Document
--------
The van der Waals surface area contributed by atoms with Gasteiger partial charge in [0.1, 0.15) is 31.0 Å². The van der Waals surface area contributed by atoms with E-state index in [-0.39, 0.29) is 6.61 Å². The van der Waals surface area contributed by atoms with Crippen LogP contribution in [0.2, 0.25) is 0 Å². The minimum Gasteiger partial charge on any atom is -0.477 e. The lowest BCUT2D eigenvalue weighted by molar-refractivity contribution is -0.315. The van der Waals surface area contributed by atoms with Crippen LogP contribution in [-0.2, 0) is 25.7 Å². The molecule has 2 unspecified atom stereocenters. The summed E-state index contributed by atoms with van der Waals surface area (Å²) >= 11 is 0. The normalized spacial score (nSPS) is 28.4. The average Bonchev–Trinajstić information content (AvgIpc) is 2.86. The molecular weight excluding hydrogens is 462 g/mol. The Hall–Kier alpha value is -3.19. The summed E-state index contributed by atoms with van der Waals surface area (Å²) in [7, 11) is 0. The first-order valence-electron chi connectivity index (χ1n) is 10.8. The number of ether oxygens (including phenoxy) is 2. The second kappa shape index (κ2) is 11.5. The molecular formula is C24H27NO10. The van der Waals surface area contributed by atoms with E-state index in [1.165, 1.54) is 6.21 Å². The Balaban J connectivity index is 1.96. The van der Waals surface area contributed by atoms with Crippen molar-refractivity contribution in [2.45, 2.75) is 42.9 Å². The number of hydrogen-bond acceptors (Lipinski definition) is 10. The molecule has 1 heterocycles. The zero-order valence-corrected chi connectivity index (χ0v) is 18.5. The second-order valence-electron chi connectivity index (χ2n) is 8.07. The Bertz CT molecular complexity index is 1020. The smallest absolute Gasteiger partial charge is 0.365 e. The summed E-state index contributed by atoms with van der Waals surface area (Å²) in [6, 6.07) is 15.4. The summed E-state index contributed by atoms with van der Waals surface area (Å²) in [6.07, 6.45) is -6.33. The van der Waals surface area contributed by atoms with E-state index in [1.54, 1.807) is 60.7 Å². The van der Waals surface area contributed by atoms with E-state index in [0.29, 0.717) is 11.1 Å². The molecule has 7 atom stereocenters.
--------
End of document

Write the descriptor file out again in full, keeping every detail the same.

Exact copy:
The van der Waals surface area contributed by atoms with Gasteiger partial charge in [0.1, 0.15) is 31.0 Å². The van der Waals surface area contributed by atoms with E-state index in [-0.39, 0.29) is 6.61 Å². The van der Waals surface area contributed by atoms with Crippen LogP contribution in [0.2, 0.25) is 0 Å². The minimum Gasteiger partial charge on any atom is -0.477 e. The lowest BCUT2D eigenvalue weighted by molar-refractivity contribution is -0.315. The van der Waals surface area contributed by atoms with Crippen LogP contribution in [-0.2, 0) is 25.7 Å². The molecule has 2 unspecified atom stereocenters. The summed E-state index contributed by atoms with van der Waals surface area (Å²) >= 11 is 0. The normalized spacial score (nSPS) is 28.4. The average Bonchev–Trinajstić information content (AvgIpc) is 2.86. The molecular weight excluding hydrogens is 462 g/mol. The Hall–Kier alpha value is -3.19. The summed E-state index contributed by atoms with van der Waals surface area (Å²) in [7, 11) is 0. The first-order valence-electron chi connectivity index (χ1n) is 10.8. The number of ether oxygens (including phenoxy) is 2. The second kappa shape index (κ2) is 11.5. The molecular formula is C24H27NO10. The van der Waals surface area contributed by atoms with E-state index in [1.165, 1.54) is 6.21 Å². The Balaban J connectivity index is 1.96. The van der Waals surface area contributed by atoms with Crippen molar-refractivity contribution in [2.45, 2.75) is 42.9 Å². The number of hydrogen-bond acceptors (Lipinski definition) is 10. The molecule has 1 heterocycles. The zero-order valence-corrected chi connectivity index (χ0v) is 18.5. The second-order valence-electron chi connectivity index (χ2n) is 8.07. The Bertz CT molecular complexity index is 1020. The smallest absolute Gasteiger partial charge is 0.365 e. The summed E-state index contributed by atoms with van der Waals surface area (Å²) in [6, 6.07) is 15.4. The summed E-state index contributed by atoms with van der Waals surface area (Å²) in [6.07, 6.45) is -6.33. The van der Waals surface area contributed by atoms with E-state index in [1.54, 1.807) is 60.7 Å². The van der Waals surface area contributed by atoms with E-state index in [0.29, 0.717) is 11.1 Å². The molecule has 7 atom stereocenters.